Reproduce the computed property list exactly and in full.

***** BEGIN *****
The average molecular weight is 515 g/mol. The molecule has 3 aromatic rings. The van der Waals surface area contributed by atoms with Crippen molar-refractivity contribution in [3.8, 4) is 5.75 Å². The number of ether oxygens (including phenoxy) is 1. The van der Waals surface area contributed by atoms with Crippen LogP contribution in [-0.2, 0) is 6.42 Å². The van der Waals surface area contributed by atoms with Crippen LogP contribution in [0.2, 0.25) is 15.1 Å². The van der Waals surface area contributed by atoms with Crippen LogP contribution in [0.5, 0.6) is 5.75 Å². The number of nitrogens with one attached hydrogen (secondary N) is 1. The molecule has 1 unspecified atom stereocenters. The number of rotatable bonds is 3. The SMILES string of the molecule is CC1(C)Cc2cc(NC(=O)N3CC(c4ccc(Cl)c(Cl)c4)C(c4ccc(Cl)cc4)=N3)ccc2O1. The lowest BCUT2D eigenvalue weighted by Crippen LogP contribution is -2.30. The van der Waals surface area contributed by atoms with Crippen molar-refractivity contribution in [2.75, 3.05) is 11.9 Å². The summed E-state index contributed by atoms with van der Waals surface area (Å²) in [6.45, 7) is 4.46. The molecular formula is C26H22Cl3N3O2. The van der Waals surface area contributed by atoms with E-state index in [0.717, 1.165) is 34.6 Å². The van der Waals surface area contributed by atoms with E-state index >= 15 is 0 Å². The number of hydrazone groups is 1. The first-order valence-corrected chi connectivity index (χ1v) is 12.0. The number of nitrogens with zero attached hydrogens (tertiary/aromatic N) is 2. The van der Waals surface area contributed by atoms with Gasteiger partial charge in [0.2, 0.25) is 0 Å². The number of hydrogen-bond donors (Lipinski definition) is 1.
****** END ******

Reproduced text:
The average molecular weight is 515 g/mol. The molecule has 3 aromatic rings. The van der Waals surface area contributed by atoms with Crippen molar-refractivity contribution in [3.8, 4) is 5.75 Å². The number of ether oxygens (including phenoxy) is 1. The van der Waals surface area contributed by atoms with Crippen LogP contribution in [-0.2, 0) is 6.42 Å². The van der Waals surface area contributed by atoms with Crippen LogP contribution in [0.2, 0.25) is 15.1 Å². The van der Waals surface area contributed by atoms with Crippen LogP contribution in [0.5, 0.6) is 5.75 Å². The number of nitrogens with one attached hydrogen (secondary N) is 1. The molecule has 1 unspecified atom stereocenters. The number of rotatable bonds is 3. The SMILES string of the molecule is CC1(C)Cc2cc(NC(=O)N3CC(c4ccc(Cl)c(Cl)c4)C(c4ccc(Cl)cc4)=N3)ccc2O1. The lowest BCUT2D eigenvalue weighted by Crippen LogP contribution is -2.30. The van der Waals surface area contributed by atoms with Crippen molar-refractivity contribution in [2.75, 3.05) is 11.9 Å². The summed E-state index contributed by atoms with van der Waals surface area (Å²) in [6.45, 7) is 4.46. The molecular formula is C26H22Cl3N3O2. The van der Waals surface area contributed by atoms with E-state index in [0.717, 1.165) is 34.6 Å². The van der Waals surface area contributed by atoms with E-state index >= 15 is 0 Å². The number of hydrazone groups is 1. The first-order valence-corrected chi connectivity index (χ1v) is 12.0. The number of nitrogens with zero attached hydrogens (tertiary/aromatic N) is 2. The van der Waals surface area contributed by atoms with Gasteiger partial charge in [0.2, 0.25) is 0 Å². The number of hydrogen-bond donors (Lipinski definition) is 1.